Clever Herding Dogs

October 13, 2020 | We Learn | Tips from Kari Brummond

Herding dogs are some of the smartest, loyalest dogs you’ll ever meet, but without a herd of livestock to tend, these clever canines can get bored and discontent. Luckily, with a bit of understanding on your part and the right levels of activity, your working dog can live happily in the city.

Herders are smart and intuitive, but as an owner, you have to remember that the instinct to herd is hard wired into these dogs. Through selective breeding, their instinct to hunt and kill has been replaced with an instinct to chase and herd their flocks. Those instincts may pop up when you least expect them, and it can vary from dog to dog.

For some dogs the herding instincts may pop up when they see traffic rushing by. Others may be agitated by animals on TV, and still others may be confused by children running around. With children, herding dogs have been known to nip them as they run by — these are the same gentle nips herders use on lambs, but they can be disconcerting and painful to kids.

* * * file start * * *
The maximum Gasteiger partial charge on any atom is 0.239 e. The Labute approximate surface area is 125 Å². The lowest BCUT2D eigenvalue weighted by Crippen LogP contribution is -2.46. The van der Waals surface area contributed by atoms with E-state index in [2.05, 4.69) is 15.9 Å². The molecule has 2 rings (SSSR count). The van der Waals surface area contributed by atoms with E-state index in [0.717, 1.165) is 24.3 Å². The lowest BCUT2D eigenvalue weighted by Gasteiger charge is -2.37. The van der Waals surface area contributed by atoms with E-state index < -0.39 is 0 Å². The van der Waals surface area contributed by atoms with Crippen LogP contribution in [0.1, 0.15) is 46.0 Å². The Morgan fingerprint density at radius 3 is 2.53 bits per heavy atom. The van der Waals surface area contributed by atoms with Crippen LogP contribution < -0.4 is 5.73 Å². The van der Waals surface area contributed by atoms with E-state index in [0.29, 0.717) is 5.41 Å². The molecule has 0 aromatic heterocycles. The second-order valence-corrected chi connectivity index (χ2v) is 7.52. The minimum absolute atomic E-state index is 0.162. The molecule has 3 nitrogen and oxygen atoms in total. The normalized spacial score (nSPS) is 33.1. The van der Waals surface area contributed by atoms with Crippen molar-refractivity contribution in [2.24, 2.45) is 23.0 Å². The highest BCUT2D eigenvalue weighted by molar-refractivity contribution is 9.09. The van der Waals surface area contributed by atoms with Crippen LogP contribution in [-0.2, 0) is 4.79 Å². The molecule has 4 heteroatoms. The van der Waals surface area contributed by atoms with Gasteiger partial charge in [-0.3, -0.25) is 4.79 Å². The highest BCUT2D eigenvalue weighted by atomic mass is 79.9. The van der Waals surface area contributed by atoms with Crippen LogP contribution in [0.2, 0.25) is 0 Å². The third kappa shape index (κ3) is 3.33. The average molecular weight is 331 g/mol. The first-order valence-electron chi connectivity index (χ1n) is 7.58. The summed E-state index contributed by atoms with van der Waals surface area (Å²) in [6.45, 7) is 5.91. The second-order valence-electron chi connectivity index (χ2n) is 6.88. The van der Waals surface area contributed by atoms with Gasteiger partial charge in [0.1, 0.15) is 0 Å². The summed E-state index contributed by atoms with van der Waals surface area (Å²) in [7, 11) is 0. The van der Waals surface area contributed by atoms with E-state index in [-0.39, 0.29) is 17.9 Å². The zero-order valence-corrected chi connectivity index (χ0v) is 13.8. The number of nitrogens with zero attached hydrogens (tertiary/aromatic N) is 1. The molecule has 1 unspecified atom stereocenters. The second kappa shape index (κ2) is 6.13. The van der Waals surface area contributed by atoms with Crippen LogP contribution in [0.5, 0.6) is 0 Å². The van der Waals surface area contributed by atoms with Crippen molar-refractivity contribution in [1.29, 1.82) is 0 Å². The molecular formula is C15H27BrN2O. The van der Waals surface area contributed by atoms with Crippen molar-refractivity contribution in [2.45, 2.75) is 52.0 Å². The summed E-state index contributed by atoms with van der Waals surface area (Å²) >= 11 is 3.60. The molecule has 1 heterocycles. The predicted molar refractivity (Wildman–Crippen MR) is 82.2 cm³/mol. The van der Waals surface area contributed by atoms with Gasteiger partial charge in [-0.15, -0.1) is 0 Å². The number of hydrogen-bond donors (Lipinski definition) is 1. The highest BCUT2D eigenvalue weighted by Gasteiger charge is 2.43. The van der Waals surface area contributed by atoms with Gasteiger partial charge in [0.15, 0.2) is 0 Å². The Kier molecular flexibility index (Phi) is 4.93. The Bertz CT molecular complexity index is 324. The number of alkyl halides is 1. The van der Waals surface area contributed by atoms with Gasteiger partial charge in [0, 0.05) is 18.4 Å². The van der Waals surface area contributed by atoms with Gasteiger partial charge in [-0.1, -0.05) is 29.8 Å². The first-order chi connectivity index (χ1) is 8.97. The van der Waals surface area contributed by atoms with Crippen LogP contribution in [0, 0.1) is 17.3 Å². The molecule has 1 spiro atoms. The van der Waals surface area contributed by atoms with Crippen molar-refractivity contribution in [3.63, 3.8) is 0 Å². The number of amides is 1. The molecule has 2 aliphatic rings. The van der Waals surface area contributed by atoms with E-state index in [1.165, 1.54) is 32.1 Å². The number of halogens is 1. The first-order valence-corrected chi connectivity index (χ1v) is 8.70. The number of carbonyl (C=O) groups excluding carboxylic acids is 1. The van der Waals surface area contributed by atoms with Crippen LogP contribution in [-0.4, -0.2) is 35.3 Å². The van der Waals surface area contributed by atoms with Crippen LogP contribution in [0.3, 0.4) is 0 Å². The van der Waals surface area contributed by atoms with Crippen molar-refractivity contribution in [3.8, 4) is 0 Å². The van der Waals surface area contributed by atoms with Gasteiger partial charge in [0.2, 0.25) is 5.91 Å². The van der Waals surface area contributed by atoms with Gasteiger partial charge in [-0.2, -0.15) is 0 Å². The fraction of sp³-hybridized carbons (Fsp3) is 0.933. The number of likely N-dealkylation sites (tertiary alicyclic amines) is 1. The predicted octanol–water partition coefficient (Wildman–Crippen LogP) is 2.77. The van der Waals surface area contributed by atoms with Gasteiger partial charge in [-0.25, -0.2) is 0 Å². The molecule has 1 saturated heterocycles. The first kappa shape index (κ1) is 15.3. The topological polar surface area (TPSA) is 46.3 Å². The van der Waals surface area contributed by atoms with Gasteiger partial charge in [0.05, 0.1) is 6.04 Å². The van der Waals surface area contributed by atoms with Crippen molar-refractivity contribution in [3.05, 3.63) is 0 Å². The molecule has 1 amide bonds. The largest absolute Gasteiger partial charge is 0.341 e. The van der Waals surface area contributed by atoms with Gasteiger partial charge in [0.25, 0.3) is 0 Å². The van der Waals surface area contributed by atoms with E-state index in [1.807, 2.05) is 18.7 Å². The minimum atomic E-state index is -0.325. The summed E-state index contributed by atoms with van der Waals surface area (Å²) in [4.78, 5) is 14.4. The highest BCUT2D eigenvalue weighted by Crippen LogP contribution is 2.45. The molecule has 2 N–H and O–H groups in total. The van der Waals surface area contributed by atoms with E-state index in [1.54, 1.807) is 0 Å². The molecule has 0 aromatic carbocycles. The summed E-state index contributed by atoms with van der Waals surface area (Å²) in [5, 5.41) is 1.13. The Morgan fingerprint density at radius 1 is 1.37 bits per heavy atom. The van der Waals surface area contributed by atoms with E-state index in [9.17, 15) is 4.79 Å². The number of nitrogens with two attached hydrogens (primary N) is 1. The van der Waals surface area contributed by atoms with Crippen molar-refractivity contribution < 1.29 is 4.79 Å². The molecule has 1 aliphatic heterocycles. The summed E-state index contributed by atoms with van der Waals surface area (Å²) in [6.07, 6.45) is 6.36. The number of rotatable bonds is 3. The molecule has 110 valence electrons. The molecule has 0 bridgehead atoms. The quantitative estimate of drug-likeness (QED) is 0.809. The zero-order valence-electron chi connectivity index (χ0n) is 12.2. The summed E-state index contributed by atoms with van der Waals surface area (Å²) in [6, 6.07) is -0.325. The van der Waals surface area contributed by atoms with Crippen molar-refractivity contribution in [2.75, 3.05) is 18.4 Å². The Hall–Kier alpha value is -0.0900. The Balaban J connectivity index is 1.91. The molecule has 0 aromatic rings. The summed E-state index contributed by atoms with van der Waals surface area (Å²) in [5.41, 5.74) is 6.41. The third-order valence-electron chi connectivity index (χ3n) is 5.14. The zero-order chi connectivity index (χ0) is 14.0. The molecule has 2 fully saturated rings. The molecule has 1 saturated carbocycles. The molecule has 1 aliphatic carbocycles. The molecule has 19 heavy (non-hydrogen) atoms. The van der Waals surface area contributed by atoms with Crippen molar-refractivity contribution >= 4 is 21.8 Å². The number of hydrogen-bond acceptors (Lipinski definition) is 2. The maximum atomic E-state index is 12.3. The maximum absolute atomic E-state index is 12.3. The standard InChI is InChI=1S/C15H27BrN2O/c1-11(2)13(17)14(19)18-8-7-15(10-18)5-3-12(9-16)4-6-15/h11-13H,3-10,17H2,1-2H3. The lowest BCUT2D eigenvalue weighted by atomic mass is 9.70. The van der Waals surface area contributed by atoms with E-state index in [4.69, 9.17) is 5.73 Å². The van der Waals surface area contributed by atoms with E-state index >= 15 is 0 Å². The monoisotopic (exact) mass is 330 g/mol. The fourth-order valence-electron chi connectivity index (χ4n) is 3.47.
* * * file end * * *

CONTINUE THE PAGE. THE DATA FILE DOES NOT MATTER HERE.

Be aware of signs that your dog wants to herd, such as pacing, acting agitated, or nipping other dogs or children. Then, make adjustments to your lifestyle as needed. In many cases, you may see a stronger herding instinct when your pup reaches sexual maturity — although this is less pronounced with neutered dogs, you may still notice some personality shifts.

“Herders are smart and intuitive, but as an owner, you have to remember that the instinct to herd is hard wired into these dogs.”

Regular exercise is essential to alleviate the herding instinct, and you should schedule walks or runs at least twice a day. Three times is optimal. Also focus on activities that challenge your dog mentally. Fetch is great, but also consider agility training or flyball (a team sport for dogs, available in a lot of urban areas).

German Shepherds, Border Collies, Blue Heelers, Sheepdogs, Australian Shepherds, and many other breeds are classified as herding dogs. Although these tips are designed to work with all herding dogs, you may have to adjust your techniques as needed based on the exact breed you have.

Image by SoloStar from Pixabay 

If you enjoyed this post, you should read Taking Your Puppy Home : What to Expect here.

How do you engage your smart dog’s brain?

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